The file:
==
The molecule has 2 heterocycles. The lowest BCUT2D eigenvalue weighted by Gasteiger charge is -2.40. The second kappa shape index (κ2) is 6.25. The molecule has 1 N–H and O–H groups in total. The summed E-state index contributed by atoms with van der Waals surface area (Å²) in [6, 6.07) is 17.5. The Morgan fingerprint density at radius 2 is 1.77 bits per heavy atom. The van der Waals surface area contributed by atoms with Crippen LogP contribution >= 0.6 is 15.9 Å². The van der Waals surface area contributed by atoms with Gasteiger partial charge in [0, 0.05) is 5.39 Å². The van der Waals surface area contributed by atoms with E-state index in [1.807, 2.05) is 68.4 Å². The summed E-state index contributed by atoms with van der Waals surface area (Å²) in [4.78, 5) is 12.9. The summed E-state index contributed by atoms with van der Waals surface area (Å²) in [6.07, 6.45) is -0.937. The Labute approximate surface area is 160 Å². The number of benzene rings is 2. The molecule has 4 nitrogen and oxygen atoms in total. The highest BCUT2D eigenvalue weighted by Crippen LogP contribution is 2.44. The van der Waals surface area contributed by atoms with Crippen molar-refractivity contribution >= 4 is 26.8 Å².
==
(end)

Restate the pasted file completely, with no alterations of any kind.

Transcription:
The molecule has 2 heterocycles. The lowest BCUT2D eigenvalue weighted by Gasteiger charge is -2.40. The second kappa shape index (κ2) is 6.25. The molecule has 1 N–H and O–H groups in total. The summed E-state index contributed by atoms with van der Waals surface area (Å²) in [6, 6.07) is 17.5. The Morgan fingerprint density at radius 2 is 1.77 bits per heavy atom. The van der Waals surface area contributed by atoms with Crippen LogP contribution >= 0.6 is 15.9 Å². The van der Waals surface area contributed by atoms with Gasteiger partial charge in [0, 0.05) is 5.39 Å². The van der Waals surface area contributed by atoms with E-state index in [1.807, 2.05) is 68.4 Å². The summed E-state index contributed by atoms with van der Waals surface area (Å²) in [4.78, 5) is 12.9. The summed E-state index contributed by atoms with van der Waals surface area (Å²) in [6.07, 6.45) is -0.937. The Labute approximate surface area is 160 Å². The number of benzene rings is 2. The molecule has 4 nitrogen and oxygen atoms in total. The highest BCUT2D eigenvalue weighted by Crippen LogP contribution is 2.44. The van der Waals surface area contributed by atoms with Crippen molar-refractivity contribution >= 4 is 26.8 Å².